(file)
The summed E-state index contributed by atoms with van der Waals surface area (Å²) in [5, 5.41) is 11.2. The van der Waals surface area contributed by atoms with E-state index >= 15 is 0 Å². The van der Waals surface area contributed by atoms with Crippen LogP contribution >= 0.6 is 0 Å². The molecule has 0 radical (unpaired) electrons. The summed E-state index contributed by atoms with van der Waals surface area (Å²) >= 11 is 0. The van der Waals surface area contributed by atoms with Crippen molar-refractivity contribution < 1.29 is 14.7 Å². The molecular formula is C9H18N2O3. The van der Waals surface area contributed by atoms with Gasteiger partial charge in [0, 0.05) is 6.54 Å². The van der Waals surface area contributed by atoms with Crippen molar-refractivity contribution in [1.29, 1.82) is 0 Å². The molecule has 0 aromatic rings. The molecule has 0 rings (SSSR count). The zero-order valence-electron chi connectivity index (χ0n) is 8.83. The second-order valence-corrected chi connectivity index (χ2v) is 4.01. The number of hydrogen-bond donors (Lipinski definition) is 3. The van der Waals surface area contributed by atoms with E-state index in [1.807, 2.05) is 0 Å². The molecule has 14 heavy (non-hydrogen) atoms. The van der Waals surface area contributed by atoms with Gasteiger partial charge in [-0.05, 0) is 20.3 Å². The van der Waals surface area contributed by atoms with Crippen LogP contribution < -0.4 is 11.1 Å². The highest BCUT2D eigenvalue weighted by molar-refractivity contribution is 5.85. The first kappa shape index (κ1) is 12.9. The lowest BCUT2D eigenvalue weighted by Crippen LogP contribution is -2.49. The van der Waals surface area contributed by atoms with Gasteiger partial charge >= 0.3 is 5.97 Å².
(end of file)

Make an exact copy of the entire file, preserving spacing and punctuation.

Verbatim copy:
The summed E-state index contributed by atoms with van der Waals surface area (Å²) in [5, 5.41) is 11.2. The van der Waals surface area contributed by atoms with E-state index >= 15 is 0 Å². The van der Waals surface area contributed by atoms with Crippen LogP contribution >= 0.6 is 0 Å². The molecule has 0 radical (unpaired) electrons. The summed E-state index contributed by atoms with van der Waals surface area (Å²) >= 11 is 0. The van der Waals surface area contributed by atoms with Crippen molar-refractivity contribution < 1.29 is 14.7 Å². The molecular formula is C9H18N2O3. The van der Waals surface area contributed by atoms with Gasteiger partial charge in [0, 0.05) is 6.54 Å². The van der Waals surface area contributed by atoms with Crippen molar-refractivity contribution in [1.29, 1.82) is 0 Å². The molecule has 0 aromatic rings. The molecule has 0 rings (SSSR count). The zero-order valence-electron chi connectivity index (χ0n) is 8.83. The second-order valence-corrected chi connectivity index (χ2v) is 4.01. The number of hydrogen-bond donors (Lipinski definition) is 3. The van der Waals surface area contributed by atoms with E-state index in [1.807, 2.05) is 0 Å². The molecule has 14 heavy (non-hydrogen) atoms. The van der Waals surface area contributed by atoms with Gasteiger partial charge in [-0.05, 0) is 20.3 Å². The van der Waals surface area contributed by atoms with Crippen LogP contribution < -0.4 is 11.1 Å². The highest BCUT2D eigenvalue weighted by molar-refractivity contribution is 5.85. The first kappa shape index (κ1) is 12.9. The lowest BCUT2D eigenvalue weighted by Crippen LogP contribution is -2.49. The van der Waals surface area contributed by atoms with Gasteiger partial charge >= 0.3 is 5.97 Å².